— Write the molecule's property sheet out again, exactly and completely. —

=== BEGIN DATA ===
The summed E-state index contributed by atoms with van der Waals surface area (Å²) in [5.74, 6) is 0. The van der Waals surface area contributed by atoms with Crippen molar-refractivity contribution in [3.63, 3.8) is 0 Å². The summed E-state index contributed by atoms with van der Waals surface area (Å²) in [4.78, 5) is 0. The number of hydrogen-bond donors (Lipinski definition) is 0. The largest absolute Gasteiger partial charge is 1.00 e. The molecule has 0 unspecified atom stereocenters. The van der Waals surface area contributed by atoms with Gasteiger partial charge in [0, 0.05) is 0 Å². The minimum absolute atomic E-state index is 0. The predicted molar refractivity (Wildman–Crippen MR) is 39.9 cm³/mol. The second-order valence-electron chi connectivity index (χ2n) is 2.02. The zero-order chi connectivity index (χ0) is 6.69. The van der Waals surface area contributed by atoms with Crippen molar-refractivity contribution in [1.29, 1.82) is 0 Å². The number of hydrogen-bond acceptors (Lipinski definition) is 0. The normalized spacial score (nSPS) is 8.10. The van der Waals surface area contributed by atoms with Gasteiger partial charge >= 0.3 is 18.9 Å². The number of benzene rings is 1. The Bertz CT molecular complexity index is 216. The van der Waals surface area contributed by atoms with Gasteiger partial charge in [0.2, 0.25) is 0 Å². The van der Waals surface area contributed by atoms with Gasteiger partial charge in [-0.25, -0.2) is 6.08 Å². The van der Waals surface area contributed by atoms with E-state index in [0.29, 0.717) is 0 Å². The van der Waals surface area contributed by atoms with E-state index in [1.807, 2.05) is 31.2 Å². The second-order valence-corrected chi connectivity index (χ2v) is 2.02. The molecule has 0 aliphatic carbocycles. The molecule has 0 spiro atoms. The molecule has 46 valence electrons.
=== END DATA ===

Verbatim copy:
The summed E-state index contributed by atoms with van der Waals surface area (Å²) in [5.74, 6) is 0. The van der Waals surface area contributed by atoms with Crippen molar-refractivity contribution in [3.63, 3.8) is 0 Å². The summed E-state index contributed by atoms with van der Waals surface area (Å²) in [4.78, 5) is 0. The number of hydrogen-bond donors (Lipinski definition) is 0. The largest absolute Gasteiger partial charge is 1.00 e. The molecule has 0 unspecified atom stereocenters. The van der Waals surface area contributed by atoms with Gasteiger partial charge in [0, 0.05) is 0 Å². The minimum absolute atomic E-state index is 0. The predicted molar refractivity (Wildman–Crippen MR) is 39.9 cm³/mol. The second-order valence-electron chi connectivity index (χ2n) is 2.02. The zero-order chi connectivity index (χ0) is 6.69. The van der Waals surface area contributed by atoms with Crippen molar-refractivity contribution in [1.29, 1.82) is 0 Å². The number of hydrogen-bond acceptors (Lipinski definition) is 0. The normalized spacial score (nSPS) is 8.10. The van der Waals surface area contributed by atoms with Gasteiger partial charge >= 0.3 is 18.9 Å². The number of benzene rings is 1. The Bertz CT molecular complexity index is 216. The van der Waals surface area contributed by atoms with Gasteiger partial charge in [0.2, 0.25) is 0 Å². The van der Waals surface area contributed by atoms with Gasteiger partial charge in [-0.25, -0.2) is 6.08 Å². The van der Waals surface area contributed by atoms with E-state index in [0.29, 0.717) is 0 Å². The van der Waals surface area contributed by atoms with E-state index in [1.807, 2.05) is 31.2 Å². The second-order valence-corrected chi connectivity index (χ2v) is 2.02. The molecule has 0 aliphatic carbocycles. The molecule has 0 spiro atoms. The molecule has 46 valence electrons.